(This is from CTK exchange)
A column of soldiers is 25 miles long and they march 25 miles a day. One morning a messenger started at the rear of the column with a message for the guy up front. The messenger began to march and gave the message to the guy up front and then returned to his position by the end of the day. Assume that the messenger marched at the same rate of speed the whole time. How many miles did the messenger march?
(In reply to re: Forced March
by Barry Knapp)
Sorry Barry, it is you that is incorrect. TomM defines little "t" as the time until they meet, not the time for the whole day (where t=1)so you don't want to include the extra "d" in the rate. Your solution is solving the question "How far does the messenger march if at the end of the day he meets the officer". Work it out, at 50 miles per day, he'll only reach the officer at the very end of the day.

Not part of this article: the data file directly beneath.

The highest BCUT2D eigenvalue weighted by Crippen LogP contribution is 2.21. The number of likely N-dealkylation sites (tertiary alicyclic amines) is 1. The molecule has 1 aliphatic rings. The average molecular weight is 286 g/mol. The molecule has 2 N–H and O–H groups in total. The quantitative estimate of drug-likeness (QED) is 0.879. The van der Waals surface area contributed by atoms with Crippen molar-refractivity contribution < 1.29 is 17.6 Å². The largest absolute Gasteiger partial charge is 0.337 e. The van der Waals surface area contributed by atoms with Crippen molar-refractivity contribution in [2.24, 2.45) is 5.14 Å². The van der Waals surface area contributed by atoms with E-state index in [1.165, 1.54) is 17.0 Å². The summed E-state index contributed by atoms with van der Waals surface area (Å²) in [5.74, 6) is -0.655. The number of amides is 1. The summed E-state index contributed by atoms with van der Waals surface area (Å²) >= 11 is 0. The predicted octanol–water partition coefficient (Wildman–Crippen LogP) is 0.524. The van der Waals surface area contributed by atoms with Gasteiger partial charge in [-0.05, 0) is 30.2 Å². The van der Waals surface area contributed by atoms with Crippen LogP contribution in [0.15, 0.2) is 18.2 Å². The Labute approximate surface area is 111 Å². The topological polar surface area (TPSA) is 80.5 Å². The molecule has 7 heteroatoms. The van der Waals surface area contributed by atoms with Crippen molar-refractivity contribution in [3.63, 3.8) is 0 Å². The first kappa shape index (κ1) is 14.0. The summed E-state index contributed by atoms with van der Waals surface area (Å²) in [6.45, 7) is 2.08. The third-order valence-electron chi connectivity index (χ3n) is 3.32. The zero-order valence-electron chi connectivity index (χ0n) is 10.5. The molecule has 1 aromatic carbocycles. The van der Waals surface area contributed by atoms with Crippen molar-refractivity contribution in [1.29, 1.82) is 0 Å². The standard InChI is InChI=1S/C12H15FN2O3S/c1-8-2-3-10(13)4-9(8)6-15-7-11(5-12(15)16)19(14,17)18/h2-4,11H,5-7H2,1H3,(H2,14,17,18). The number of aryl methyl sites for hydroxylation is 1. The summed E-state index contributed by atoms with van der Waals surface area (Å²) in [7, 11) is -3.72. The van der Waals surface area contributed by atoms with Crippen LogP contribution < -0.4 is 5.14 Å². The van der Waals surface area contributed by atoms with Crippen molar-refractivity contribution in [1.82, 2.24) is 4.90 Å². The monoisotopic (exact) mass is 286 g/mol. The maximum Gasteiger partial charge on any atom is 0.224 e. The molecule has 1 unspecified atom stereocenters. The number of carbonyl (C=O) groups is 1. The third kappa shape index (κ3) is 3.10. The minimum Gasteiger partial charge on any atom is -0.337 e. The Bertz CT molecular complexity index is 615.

The problem is a little easier to get your head around if you think of the column as standing still, and just adjust the messenger's speed relative to the column. Call the messenger's ACTUAL speed "x". Heading to the front of the line, the messenger's RELATIVE speed compared to the column is x - 25. His relative speed heading to the back of the line is x + 25. The distance both ways is 25 miles (the column is standing still). So the time to get to the front is distance over speed, or 25/(x-25) and the time to the back is 25/(x+25). The two times added together equal 1 (the whole process takes him 1 day). So you are left with the equation:
25/(x+25) + 25/(x-25) = 1
Using algebra you get this to:
0 = x² - 50x - 625
Use the quadratic and you get:
x = (50 + √5000)/2 (the negative answer, much like TomM's negative answer of t = - 1/√2 is ignored)
Simplify and you get:
x = 25 + 25 * √2 or x = 25 * (1 + √2)
This is his ACTUAL speed per day. How far does he travel in one day? His speed! 25 * (1 + √2)